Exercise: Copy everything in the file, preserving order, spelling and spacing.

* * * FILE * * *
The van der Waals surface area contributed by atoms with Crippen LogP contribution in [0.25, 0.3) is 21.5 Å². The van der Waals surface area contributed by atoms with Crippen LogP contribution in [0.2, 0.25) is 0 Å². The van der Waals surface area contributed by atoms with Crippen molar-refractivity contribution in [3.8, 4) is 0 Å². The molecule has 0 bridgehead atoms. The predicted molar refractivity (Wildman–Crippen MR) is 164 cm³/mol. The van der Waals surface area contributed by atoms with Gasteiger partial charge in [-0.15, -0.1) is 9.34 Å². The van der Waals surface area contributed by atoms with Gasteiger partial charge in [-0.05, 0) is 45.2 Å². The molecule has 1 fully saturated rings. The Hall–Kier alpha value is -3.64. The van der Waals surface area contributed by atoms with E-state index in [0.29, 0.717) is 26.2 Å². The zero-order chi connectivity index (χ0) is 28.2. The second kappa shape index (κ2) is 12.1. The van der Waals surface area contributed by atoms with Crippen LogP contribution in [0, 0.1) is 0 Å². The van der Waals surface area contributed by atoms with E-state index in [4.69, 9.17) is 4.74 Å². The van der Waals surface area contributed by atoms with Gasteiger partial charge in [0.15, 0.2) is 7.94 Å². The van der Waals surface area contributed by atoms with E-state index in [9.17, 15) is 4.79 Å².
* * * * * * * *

The van der Waals surface area contributed by atoms with Crippen LogP contribution in [0.25, 0.3) is 21.5 Å². The van der Waals surface area contributed by atoms with Crippen LogP contribution in [0.2, 0.25) is 0 Å². The van der Waals surface area contributed by atoms with Crippen molar-refractivity contribution in [3.8, 4) is 0 Å². The molecule has 0 bridgehead atoms. The predicted molar refractivity (Wildman–Crippen MR) is 164 cm³/mol. The van der Waals surface area contributed by atoms with Gasteiger partial charge in [-0.15, -0.1) is 9.34 Å². The van der Waals surface area contributed by atoms with Gasteiger partial charge in [-0.05, 0) is 45.2 Å². The molecule has 1 fully saturated rings. The Hall–Kier alpha value is -3.64. The van der Waals surface area contributed by atoms with E-state index in [0.29, 0.717) is 26.2 Å². The zero-order chi connectivity index (χ0) is 28.2. The second kappa shape index (κ2) is 12.1. The van der Waals surface area contributed by atoms with Crippen LogP contribution in [0, 0.1) is 0 Å². The van der Waals surface area contributed by atoms with E-state index in [4.69, 9.17) is 4.74 Å². The van der Waals surface area contributed by atoms with Gasteiger partial charge in [0.15, 0.2) is 7.94 Å². The van der Waals surface area contributed by atoms with E-state index in [9.17, 15) is 4.79 Å².